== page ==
Note. Spoiler warning! Plot details from Life is Strange and its prequel, Before the Storm, are discussed in this article.
There's a lot to be disappointed about in the way the games industry has historically handled LGBTQ+ representation, and believe me, I'm dismayed by it, too. It was only this year that the latest Harvest Moon completely denied its players the chance to have same-sex partners, after all — but today I want to talk about the success stories, not the ones that are holding us back as we continue to move into a more welcoming future.
Recently, we found out that a whole bundle of Life is Strange games are coming to the Nintendo Switch (eventually — the release of the Remastered Collection has been delayed to 2022), including the first game, the prequel Before The Storm, and the newest game, True Colors. The first two games deal with the relationship between Chloe, a teenage girl exploring the wreckage of her life after her father's death and her best friend moving away, and her new friend and burgeoning crush, Rachel, a girl whose coolness hides deep secrets.
Life is Strange — the first in the series, by French studio DONTNOD — is an episodic narrative game about teenager Max Caulfield returning to her sleepy hometown, and trying to patch things up with Chloe, the best friend she abandoned. The delicate queer narrative takes somewhat of a backseat to more supernatural and downright disturbing storylines, and the ending — which lets you choose between saving one person or saving a whole town — is very much geared towards the ending in which one of the game's queer characters dies.
In Before The Storm, Chloe and Rachel's relationship blooms amidst parental drama, petty crimes, and a weirdly high amount of train hopping; the game is written by American studio Deck Nine rather than DONTNOD, and in my opinion, it's much more sensitively handled (although DONTNOD has received praise for its trans representation in Tell Me Why, which I haven't played). I wanted Chloe to be happy, and Before The Storm gives her that, even briefly, before Life is Strange runs it over like a speeding locomotive.
Before The Storm was one of the first times I'd seen a relatable version of two women in love that wasn't told through a male gaze
For me, at least, Before The Storm was one of the first times I'd seen a relatable version of two women in love that wasn't told through a male gaze. Chloe and Rachel are young, and somewhat shy — although Chloe far more than Rachel, who takes the lead — and their awkward, nervous kiss feels real.
Contrast that with the first Life is Strange, which, especially in the light of Before The Storm, feels like Chloe trying to patch up a hole in her heart with Max. Her bravado and coolness is all fake, manufactured in the wake of a great loss; she's afraid to let people get close to her, because she'll lose them again. Many people loved the relationship between the two, which is entirely valid, but I just couldn't get into it. It didn't feel like a healthy thing for Chloe, and Max deserved better than to be a placeholder for Rachel.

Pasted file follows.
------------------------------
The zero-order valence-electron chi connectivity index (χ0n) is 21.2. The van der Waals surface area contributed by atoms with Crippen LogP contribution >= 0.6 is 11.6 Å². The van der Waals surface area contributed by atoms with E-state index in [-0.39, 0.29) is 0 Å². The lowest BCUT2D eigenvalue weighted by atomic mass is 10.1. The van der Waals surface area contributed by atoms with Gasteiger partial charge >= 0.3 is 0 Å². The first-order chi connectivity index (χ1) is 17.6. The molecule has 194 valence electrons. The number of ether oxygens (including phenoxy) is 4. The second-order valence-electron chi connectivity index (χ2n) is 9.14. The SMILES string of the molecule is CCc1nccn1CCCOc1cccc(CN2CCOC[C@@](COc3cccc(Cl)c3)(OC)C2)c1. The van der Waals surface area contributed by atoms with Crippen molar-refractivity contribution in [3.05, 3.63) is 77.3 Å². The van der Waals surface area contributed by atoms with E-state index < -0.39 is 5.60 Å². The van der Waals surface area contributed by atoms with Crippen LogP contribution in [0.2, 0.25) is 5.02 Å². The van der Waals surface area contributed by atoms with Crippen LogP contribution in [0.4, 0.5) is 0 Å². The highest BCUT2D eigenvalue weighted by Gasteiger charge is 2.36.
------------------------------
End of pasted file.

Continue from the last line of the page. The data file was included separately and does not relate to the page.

But representations of messy, imperfect relationships that are also queer is important. There were times when Life is Strange seemed to relish hurting its characters too much, especially towards the end — the twist is particularly nasty — but Chloe's way of handling teenage heartbreak is realistic and relatable. She's not always a good person; neither is Max, and neither is Rachel. These representations matter, to create a kaleidoscopic, patchwork quilt-style idea of what it means to be an LGBTQ+ person. It's not always sunshine and rainbows; it's sometimes ugly and raw and painful, just like it is for anybody else.
Life is Strange: True Colors, the newest game in the series, will introduce us to Alex Chen, a young bisexual Asian-American woman in a small town, dealing with the loss of her brother and a "curse" of supernaturally-enhanced empathy.
Deck Nine is handling True Colors, too — which means I have high hopes for the way it will handle Alex Chen's bisexuality, and her relationships with others. Not only do I relate to Alex being an overly-empathetic bisexual woman struggling to control and understand her powerful feelings, but she also literally looks like me, and I mean that in a good way (although I was here first, Alex).
I don't know what True Colors is about, but I'm looking forward to it. I'm more excited about the quiet, personal, detailed games about the intersections of identity, belonging, and emotions than I am in larger stories that deal with grander themes, or stories that constantly torture their LGBTQ+ characters, and Life is Strange — as it evolved — has become a series that's all about its characters' lives, not just their loss.
Luckily, I'm not alone in feeling this way: the Nintendo Switch has recently become home to a cornucopia of games that deal with small and personal stories that have huge meaning to people's lives. A Normal Lost Phone deals with coming out; Ikenfell deals with loneliness and fear, even amongst likeminded peers; Night In The Woods is about turning your insecurities and anxieties into love, rage, and the power to fight off the night. And that's just a few of them — we've made an entire list of the best LGBTQ+ games, if you're interested.
Life is Strange is far from the first queer narrative we've seen on the Switch, and it certainly won't be the last — but it's part of a wave that heralds a change in things for the better.